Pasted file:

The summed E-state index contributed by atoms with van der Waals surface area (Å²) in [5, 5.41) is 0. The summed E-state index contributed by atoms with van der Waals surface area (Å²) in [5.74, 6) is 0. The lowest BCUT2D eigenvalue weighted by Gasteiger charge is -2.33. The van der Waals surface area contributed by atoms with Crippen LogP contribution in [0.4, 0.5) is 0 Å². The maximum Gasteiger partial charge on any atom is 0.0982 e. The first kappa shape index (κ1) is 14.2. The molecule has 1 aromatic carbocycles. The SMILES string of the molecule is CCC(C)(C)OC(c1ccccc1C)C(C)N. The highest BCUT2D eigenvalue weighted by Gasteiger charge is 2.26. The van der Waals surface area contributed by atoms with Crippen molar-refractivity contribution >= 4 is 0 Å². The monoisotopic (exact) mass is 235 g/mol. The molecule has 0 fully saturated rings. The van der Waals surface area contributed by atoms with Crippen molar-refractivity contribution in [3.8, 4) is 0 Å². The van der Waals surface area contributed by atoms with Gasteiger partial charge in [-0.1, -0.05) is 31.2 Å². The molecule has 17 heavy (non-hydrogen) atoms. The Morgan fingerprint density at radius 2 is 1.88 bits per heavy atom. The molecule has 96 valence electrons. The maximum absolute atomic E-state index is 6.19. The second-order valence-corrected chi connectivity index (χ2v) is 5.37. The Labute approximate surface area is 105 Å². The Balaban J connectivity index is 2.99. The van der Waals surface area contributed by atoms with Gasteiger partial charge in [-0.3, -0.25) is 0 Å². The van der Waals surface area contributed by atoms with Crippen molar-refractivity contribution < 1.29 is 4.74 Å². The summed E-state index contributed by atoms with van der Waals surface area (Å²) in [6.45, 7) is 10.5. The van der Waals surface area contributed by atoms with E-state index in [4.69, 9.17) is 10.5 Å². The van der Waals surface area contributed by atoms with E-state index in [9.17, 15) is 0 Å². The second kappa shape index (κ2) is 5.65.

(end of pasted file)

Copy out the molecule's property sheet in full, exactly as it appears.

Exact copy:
The summed E-state index contributed by atoms with van der Waals surface area (Å²) in [5, 5.41) is 0. The summed E-state index contributed by atoms with van der Waals surface area (Å²) in [5.74, 6) is 0. The lowest BCUT2D eigenvalue weighted by Gasteiger charge is -2.33. The van der Waals surface area contributed by atoms with Crippen LogP contribution in [0.4, 0.5) is 0 Å². The maximum Gasteiger partial charge on any atom is 0.0982 e. The first kappa shape index (κ1) is 14.2. The molecule has 1 aromatic carbocycles. The SMILES string of the molecule is CCC(C)(C)OC(c1ccccc1C)C(C)N. The highest BCUT2D eigenvalue weighted by Gasteiger charge is 2.26. The van der Waals surface area contributed by atoms with Crippen molar-refractivity contribution >= 4 is 0 Å². The monoisotopic (exact) mass is 235 g/mol. The molecule has 0 fully saturated rings. The van der Waals surface area contributed by atoms with Crippen molar-refractivity contribution in [3.8, 4) is 0 Å². The van der Waals surface area contributed by atoms with Gasteiger partial charge in [-0.1, -0.05) is 31.2 Å². The molecule has 17 heavy (non-hydrogen) atoms. The Morgan fingerprint density at radius 2 is 1.88 bits per heavy atom. The molecule has 96 valence electrons. The maximum absolute atomic E-state index is 6.19. The second-order valence-corrected chi connectivity index (χ2v) is 5.37. The Labute approximate surface area is 105 Å². The Balaban J connectivity index is 2.99. The van der Waals surface area contributed by atoms with Gasteiger partial charge in [-0.3, -0.25) is 0 Å². The van der Waals surface area contributed by atoms with Crippen molar-refractivity contribution < 1.29 is 4.74 Å². The summed E-state index contributed by atoms with van der Waals surface area (Å²) in [6.45, 7) is 10.5. The van der Waals surface area contributed by atoms with E-state index in [4.69, 9.17) is 10.5 Å². The van der Waals surface area contributed by atoms with E-state index in [9.17, 15) is 0 Å². The second kappa shape index (κ2) is 5.65.